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NHTSA Administrator Strickland Discusses Rewarding Extra Credit for Vehicle Safety Technology

Kelly Messerschmidt
Technical Communications Manager

Last week in Detroit, Michigan, National Highway Traffic Safety Administration (NHTSA) Administrator David Strickland spoke to the Society of Automotive Analysts about NHTSA’s considering changes to their 5-star crash rating system, which would give “extra credit” to vehicles that include safety system technologies. Read more about what Administrator Strickland said about this in a news piece by David E. Zoia, of WardsAuto (01/09/12).

Strickland did not identify specifically which vehicle safety technologies would increase vehicles’ add-on safety credits; however, he said that NHTSA is currently evaluating technologies worthy of highlighting, and that decisions may be made soon.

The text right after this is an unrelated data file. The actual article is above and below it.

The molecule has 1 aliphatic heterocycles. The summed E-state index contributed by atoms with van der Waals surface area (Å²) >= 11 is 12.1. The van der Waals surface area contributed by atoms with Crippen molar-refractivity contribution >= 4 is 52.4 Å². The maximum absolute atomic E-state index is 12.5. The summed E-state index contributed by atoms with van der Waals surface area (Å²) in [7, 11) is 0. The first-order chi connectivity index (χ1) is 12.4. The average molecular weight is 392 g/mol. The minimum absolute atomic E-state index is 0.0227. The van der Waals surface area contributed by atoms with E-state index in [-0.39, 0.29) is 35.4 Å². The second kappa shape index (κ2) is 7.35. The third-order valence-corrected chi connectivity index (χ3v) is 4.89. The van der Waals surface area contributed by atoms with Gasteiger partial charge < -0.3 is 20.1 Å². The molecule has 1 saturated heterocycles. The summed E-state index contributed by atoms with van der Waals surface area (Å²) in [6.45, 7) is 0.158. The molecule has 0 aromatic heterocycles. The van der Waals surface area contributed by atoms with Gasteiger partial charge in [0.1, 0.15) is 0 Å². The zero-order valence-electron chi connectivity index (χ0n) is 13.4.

Vehicle-to-Vehicle (V2V) communication is a particularly interesting example of an emerging vehicle safety technology. According to the US DOT Research and Innovative Technology Administration (RITA), V2V is the “dynamic wireless exchange of data between nearby vehicles that offers the opportunity for significant safety improvements." Read RITA's V2V "Research Overview."

V2V uses anonymous vehicle-based data exchange to allow vehicles to “talk” in real time about subjects that include (but are not limited to) speed, location, and position - in order to calculate risk, take proactive steps to reduce risk and mitigate vehicle crashes, provide warnings or advisories to drivers, and more.

Learn more about the US DOT's Intelligent Transportation Systems (ITS) Strategic Research Plan 2010-2014.

View RITA's overview of applications addressed by the Federal ITS program.

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